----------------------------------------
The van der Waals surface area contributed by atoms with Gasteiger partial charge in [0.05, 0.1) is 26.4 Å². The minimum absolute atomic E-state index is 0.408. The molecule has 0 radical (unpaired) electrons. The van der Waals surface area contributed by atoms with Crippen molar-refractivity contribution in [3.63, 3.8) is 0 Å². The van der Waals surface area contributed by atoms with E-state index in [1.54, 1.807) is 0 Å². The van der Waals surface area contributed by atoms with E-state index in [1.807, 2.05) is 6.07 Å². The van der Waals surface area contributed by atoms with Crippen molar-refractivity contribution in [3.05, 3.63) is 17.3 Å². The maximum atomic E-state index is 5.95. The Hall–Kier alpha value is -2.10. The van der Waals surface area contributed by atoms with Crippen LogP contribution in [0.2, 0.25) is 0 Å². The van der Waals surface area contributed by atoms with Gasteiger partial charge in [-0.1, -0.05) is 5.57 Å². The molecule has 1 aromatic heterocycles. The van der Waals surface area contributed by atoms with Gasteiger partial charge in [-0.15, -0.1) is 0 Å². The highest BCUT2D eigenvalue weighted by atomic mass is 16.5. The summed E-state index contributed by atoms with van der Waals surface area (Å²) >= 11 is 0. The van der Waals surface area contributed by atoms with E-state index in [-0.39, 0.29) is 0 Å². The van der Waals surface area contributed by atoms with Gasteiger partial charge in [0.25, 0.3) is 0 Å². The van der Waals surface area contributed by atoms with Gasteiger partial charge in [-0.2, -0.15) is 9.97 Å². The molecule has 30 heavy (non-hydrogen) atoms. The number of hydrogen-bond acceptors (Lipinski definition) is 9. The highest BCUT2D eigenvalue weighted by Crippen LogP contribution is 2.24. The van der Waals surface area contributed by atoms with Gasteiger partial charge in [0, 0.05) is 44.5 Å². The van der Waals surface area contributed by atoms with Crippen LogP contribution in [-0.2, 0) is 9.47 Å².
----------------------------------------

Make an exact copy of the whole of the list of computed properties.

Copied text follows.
The van der Waals surface area contributed by atoms with Gasteiger partial charge in [0.05, 0.1) is 26.4 Å². The minimum absolute atomic E-state index is 0.408. The molecule has 0 radical (unpaired) electrons. The van der Waals surface area contributed by atoms with Crippen molar-refractivity contribution in [3.63, 3.8) is 0 Å². The van der Waals surface area contributed by atoms with E-state index in [1.54, 1.807) is 0 Å². The van der Waals surface area contributed by atoms with E-state index in [1.807, 2.05) is 6.07 Å². The van der Waals surface area contributed by atoms with Crippen molar-refractivity contribution in [3.05, 3.63) is 17.3 Å². The maximum atomic E-state index is 5.95. The Hall–Kier alpha value is -2.10. The van der Waals surface area contributed by atoms with Crippen LogP contribution in [0.2, 0.25) is 0 Å². The van der Waals surface area contributed by atoms with Gasteiger partial charge in [-0.1, -0.05) is 5.57 Å². The molecule has 1 aromatic heterocycles. The van der Waals surface area contributed by atoms with Gasteiger partial charge in [-0.15, -0.1) is 0 Å². The highest BCUT2D eigenvalue weighted by atomic mass is 16.5. The summed E-state index contributed by atoms with van der Waals surface area (Å²) >= 11 is 0. The van der Waals surface area contributed by atoms with E-state index in [-0.39, 0.29) is 0 Å². The van der Waals surface area contributed by atoms with Gasteiger partial charge in [0.25, 0.3) is 0 Å². The van der Waals surface area contributed by atoms with Gasteiger partial charge in [-0.2, -0.15) is 9.97 Å². The molecule has 30 heavy (non-hydrogen) atoms. The number of hydrogen-bond acceptors (Lipinski definition) is 9. The highest BCUT2D eigenvalue weighted by Crippen LogP contribution is 2.24. The van der Waals surface area contributed by atoms with Gasteiger partial charge in [0, 0.05) is 44.5 Å². The van der Waals surface area contributed by atoms with Crippen LogP contribution in [-0.2, 0) is 9.47 Å².